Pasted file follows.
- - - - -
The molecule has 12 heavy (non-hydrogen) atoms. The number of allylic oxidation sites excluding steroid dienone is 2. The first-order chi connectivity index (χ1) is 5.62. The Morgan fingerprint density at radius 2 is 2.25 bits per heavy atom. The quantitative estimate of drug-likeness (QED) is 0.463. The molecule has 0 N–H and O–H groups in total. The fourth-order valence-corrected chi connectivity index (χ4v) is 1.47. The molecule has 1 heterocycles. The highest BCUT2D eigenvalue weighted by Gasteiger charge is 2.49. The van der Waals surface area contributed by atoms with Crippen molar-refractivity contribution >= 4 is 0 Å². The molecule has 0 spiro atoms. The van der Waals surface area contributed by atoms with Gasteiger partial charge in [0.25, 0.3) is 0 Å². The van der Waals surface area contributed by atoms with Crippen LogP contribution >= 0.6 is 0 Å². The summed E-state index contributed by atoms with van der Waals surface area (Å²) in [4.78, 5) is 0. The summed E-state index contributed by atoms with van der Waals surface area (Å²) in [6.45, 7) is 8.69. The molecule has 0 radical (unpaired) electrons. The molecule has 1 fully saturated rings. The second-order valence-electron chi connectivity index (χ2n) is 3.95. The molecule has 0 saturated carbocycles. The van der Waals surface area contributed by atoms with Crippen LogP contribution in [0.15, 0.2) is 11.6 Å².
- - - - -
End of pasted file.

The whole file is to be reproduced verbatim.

The molecule has 12 heavy (non-hydrogen) atoms. The number of allylic oxidation sites excluding steroid dienone is 2. The first-order chi connectivity index (χ1) is 5.62. The Morgan fingerprint density at radius 2 is 2.25 bits per heavy atom. The quantitative estimate of drug-likeness (QED) is 0.463. The molecule has 0 N–H and O–H groups in total. The fourth-order valence-corrected chi connectivity index (χ4v) is 1.47. The molecule has 1 heterocycles. The highest BCUT2D eigenvalue weighted by Gasteiger charge is 2.49. The van der Waals surface area contributed by atoms with Crippen molar-refractivity contribution >= 4 is 0 Å². The molecule has 0 spiro atoms. The van der Waals surface area contributed by atoms with Gasteiger partial charge in [0.25, 0.3) is 0 Å². The van der Waals surface area contributed by atoms with Crippen LogP contribution >= 0.6 is 0 Å². The summed E-state index contributed by atoms with van der Waals surface area (Å²) in [4.78, 5) is 0. The summed E-state index contributed by atoms with van der Waals surface area (Å²) in [6.45, 7) is 8.69. The molecule has 0 radical (unpaired) electrons. The molecule has 1 fully saturated rings. The second-order valence-electron chi connectivity index (χ2n) is 3.95. The molecule has 0 saturated carbocycles. The van der Waals surface area contributed by atoms with Crippen LogP contribution in [0.15, 0.2) is 11.6 Å².